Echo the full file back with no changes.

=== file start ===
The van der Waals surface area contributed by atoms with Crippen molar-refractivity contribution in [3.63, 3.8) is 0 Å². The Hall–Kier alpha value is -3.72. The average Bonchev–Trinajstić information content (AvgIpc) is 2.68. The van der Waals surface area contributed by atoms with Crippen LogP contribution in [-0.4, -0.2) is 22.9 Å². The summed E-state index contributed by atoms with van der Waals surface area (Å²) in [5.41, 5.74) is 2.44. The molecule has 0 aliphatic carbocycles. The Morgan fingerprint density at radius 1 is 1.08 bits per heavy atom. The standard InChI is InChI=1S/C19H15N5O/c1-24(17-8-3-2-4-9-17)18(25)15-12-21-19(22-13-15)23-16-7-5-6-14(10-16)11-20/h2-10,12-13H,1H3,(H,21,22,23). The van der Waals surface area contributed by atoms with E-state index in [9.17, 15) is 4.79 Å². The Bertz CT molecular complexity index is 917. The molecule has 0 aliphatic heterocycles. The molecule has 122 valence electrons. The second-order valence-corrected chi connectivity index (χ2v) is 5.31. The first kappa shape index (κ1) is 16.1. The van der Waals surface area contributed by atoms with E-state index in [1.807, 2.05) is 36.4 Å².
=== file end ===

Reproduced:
The van der Waals surface area contributed by atoms with Crippen molar-refractivity contribution in [3.63, 3.8) is 0 Å². The Hall–Kier alpha value is -3.72. The average Bonchev–Trinajstić information content (AvgIpc) is 2.68. The van der Waals surface area contributed by atoms with Crippen LogP contribution in [-0.4, -0.2) is 22.9 Å². The summed E-state index contributed by atoms with van der Waals surface area (Å²) in [5.41, 5.74) is 2.44. The molecule has 0 aliphatic carbocycles. The Morgan fingerprint density at radius 1 is 1.08 bits per heavy atom. The standard InChI is InChI=1S/C19H15N5O/c1-24(17-8-3-2-4-9-17)18(25)15-12-21-19(22-13-15)23-16-7-5-6-14(10-16)11-20/h2-10,12-13H,1H3,(H,21,22,23). The van der Waals surface area contributed by atoms with E-state index in [9.17, 15) is 4.79 Å². The Bertz CT molecular complexity index is 917. The molecule has 0 aliphatic heterocycles. The molecule has 122 valence electrons. The second-order valence-corrected chi connectivity index (χ2v) is 5.31. The first kappa shape index (κ1) is 16.1. The van der Waals surface area contributed by atoms with E-state index in [1.807, 2.05) is 36.4 Å².